How to Find What You are Good At

7 Ways to Passionately Know How to Find What You Are Good At

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It’s difficult enough to find out what you want to do with your life. It’s even more difficult when you’re pounding your head against a brick wall trying to figure out what you’re good at.

Take a deep breath and recognize that this is a question that everyone asks themselves at some point in their lives before giving themselves a conclusion.

Everyone wants to be good at the things they care about, yet many individuals have no idea what those things are.

Finding out what you’re naturally excellent at and what your talents are will help you figure out what you’re enthusiastic about.

You might even discover that your abilities can lead you along a career route that allows you to use them.

In this article, you will discover seven ways you can figure out what you’re good at.

Why Knowing Your Strengths is Important

Knowing your strengths might help you become more self-aware. It can give you a fresh perspective on qualities you previously overlooked.

People who know their strengths are more aware of what makes them special and how their personality affects others.

Most of us are mostly aware of our flaws, yet we find it difficult to recognize our natural abilities and talents.

Even more, many of us are inclined to think of a flaw when asked to think of anything we want to change about ourselves. This is not a strength.

However, research suggests that people who recognize and apply their abilities on a regular basis are more successful at work.

We grow more quickly when we concentrate on improving our strengths rather than striving to fix our weaknesses.

If you can focus on your strengths, you can encourage yourself, and here are the benefits you’ll enjoy:

Knowing what you’re good at encourages clarity and boosts self-confidence.

Knowing what you’re good at also places you in a position to use your strengths and as such, productivity soars.

Once you know what you’re good at, it increases your engagement and retention in everything you do.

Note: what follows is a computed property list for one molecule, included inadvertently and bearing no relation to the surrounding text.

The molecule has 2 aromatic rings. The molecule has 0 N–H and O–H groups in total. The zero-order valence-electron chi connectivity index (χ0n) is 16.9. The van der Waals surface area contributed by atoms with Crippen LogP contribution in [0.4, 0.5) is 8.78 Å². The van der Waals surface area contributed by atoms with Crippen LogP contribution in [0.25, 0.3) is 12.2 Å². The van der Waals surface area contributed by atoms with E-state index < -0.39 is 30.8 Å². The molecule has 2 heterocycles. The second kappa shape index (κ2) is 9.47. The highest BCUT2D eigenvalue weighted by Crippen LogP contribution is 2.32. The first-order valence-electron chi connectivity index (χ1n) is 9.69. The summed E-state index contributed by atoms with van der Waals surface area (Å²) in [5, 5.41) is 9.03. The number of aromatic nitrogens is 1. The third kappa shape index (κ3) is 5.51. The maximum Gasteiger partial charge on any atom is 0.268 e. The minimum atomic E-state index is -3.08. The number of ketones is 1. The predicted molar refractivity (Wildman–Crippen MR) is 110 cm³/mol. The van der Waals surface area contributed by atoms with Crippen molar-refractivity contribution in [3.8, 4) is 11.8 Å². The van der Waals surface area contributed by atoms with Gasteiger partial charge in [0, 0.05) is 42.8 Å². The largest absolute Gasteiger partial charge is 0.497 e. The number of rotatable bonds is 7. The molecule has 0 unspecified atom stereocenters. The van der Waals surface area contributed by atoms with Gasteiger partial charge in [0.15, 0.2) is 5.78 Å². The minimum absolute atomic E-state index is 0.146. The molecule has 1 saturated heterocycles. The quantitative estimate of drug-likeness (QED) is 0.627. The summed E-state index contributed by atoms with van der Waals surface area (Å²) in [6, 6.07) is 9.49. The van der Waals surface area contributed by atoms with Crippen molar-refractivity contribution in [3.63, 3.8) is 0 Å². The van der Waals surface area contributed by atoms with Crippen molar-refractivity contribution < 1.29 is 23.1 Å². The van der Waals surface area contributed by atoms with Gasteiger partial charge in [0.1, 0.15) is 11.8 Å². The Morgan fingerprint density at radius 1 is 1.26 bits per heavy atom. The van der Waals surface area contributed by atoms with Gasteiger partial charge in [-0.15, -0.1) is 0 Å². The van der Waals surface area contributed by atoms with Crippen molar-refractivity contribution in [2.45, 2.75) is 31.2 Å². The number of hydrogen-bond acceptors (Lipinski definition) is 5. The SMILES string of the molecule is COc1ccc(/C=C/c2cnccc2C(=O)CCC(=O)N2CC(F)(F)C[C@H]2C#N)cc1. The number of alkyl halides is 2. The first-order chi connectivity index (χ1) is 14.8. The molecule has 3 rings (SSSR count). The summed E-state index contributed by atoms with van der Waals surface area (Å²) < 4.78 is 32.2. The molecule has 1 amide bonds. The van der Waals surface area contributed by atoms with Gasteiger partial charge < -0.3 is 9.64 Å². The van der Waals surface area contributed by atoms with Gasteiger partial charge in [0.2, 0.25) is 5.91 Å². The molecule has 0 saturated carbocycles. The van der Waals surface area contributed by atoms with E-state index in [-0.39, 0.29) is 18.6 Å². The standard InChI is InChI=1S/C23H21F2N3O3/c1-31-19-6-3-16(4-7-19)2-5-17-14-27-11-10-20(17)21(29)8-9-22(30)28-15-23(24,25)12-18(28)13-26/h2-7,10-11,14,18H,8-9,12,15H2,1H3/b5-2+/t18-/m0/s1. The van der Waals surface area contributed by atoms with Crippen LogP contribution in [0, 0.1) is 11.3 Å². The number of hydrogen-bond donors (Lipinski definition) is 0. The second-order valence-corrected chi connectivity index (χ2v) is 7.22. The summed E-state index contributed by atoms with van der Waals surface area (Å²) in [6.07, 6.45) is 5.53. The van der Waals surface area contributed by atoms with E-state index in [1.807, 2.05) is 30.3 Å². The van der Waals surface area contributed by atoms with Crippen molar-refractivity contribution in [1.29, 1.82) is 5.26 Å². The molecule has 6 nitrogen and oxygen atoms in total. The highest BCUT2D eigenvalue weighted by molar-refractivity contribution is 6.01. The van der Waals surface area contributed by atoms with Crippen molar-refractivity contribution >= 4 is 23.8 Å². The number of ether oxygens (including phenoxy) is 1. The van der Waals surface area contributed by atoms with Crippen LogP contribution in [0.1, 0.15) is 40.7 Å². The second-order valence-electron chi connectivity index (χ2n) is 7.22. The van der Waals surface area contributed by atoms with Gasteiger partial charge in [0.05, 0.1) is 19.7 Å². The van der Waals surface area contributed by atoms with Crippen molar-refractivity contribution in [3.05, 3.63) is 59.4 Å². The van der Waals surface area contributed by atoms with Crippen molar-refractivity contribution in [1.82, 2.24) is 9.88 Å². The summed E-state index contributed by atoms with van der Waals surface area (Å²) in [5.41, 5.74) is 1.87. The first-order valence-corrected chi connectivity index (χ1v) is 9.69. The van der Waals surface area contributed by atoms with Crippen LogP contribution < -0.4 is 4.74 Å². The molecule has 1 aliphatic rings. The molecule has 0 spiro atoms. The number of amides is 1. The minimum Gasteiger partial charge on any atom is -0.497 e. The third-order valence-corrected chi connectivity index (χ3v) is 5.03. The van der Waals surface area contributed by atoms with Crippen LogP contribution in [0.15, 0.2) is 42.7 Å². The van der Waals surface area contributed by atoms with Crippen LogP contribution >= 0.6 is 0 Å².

Check Out: 5 Best Answers to ” What is your best Work Style?” Question in an Interview

How Do You Answer “What Are You Good At?”

It is one thing to know that you should choose a career that includes your talents and strengths, but quite another to know just what it is you are good at.

Although some people’s strengths are clear, many others don’t know what they are good at and may even assume they aren’t good at anything.

Everyone, on the other hand, has their own set of skills and abilities. Talents are natural skills that you are born with, such as the ability to sing on key or quickly learn a language.

Your gifts become strengths as you practice and work on them. It is never too late to cultivate your talents, even if you haven’t done so yet.

So, if you’re faced with the question “what are you good at,” the answer will totally depend on who’s asking.

If this question is asked in a job interview and being asked about your strengths (what you’re strong at), pick the skills that best represent your best traits.

So, if you’re coming from the context of how to answer interview questions, here is a good answer based on this premise.

However, never use the word “Good” as an answer. It is such a broad concept that it loses its meaning since we all use it to mean different things.

Here’s how you could frame your response to the question to put yourself in a better light:

  1. My best contributions, I believe, are in the creation of innovative solutions….
  2. My previous team admired me the most for my ability to create a large support network…
  3. I find it simple to recognize patterns and devise an efficient strategy for….
  4. My primary strengths are in the execution domain. Thus I can get a lot done in a short amount of time.

With the above answer, you’re giving the interviewer a verbal image of how you add value to their company.

This is when knowing your abilities and talents and being able to confidently discuss them comes in handy.

It’s also crucial to understand your areas of weakness (Although I despise the term “weakness”).